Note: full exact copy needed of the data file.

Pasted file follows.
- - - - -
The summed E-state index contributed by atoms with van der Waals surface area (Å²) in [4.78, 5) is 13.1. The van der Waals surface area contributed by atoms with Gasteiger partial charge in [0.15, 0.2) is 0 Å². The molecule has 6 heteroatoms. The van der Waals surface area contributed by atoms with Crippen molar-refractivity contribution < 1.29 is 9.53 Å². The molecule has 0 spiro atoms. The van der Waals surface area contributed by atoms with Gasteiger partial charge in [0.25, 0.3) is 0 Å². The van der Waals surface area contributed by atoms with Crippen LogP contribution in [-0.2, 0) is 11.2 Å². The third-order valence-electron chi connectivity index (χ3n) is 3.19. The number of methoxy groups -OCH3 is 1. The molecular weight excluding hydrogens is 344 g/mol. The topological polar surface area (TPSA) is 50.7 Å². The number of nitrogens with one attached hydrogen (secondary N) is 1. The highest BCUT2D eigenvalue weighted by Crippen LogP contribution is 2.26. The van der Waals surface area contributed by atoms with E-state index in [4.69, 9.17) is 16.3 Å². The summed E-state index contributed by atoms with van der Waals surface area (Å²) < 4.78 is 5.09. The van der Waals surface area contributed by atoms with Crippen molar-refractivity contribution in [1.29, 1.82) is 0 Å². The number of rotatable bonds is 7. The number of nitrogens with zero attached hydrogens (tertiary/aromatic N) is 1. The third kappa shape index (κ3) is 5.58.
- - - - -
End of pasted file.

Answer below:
The summed E-state index contributed by atoms with van der Waals surface area (Å²) in [4.78, 5) is 13.1. The van der Waals surface area contributed by atoms with Gasteiger partial charge in [0.15, 0.2) is 0 Å². The molecule has 6 heteroatoms. The van der Waals surface area contributed by atoms with Crippen molar-refractivity contribution < 1.29 is 9.53 Å². The molecule has 0 spiro atoms. The van der Waals surface area contributed by atoms with Gasteiger partial charge in [0.25, 0.3) is 0 Å². The van der Waals surface area contributed by atoms with Crippen LogP contribution in [-0.2, 0) is 11.2 Å². The third-order valence-electron chi connectivity index (χ3n) is 3.19. The number of methoxy groups -OCH3 is 1. The molecular weight excluding hydrogens is 344 g/mol. The topological polar surface area (TPSA) is 50.7 Å². The number of nitrogens with one attached hydrogen (secondary N) is 1. The highest BCUT2D eigenvalue weighted by Crippen LogP contribution is 2.26. The van der Waals surface area contributed by atoms with E-state index in [4.69, 9.17) is 16.3 Å². The summed E-state index contributed by atoms with van der Waals surface area (Å²) < 4.78 is 5.09. The van der Waals surface area contributed by atoms with Crippen molar-refractivity contribution in [1.29, 1.82) is 0 Å². The number of rotatable bonds is 7. The number of nitrogens with zero attached hydrogens (tertiary/aromatic N) is 1. The third kappa shape index (κ3) is 5.58.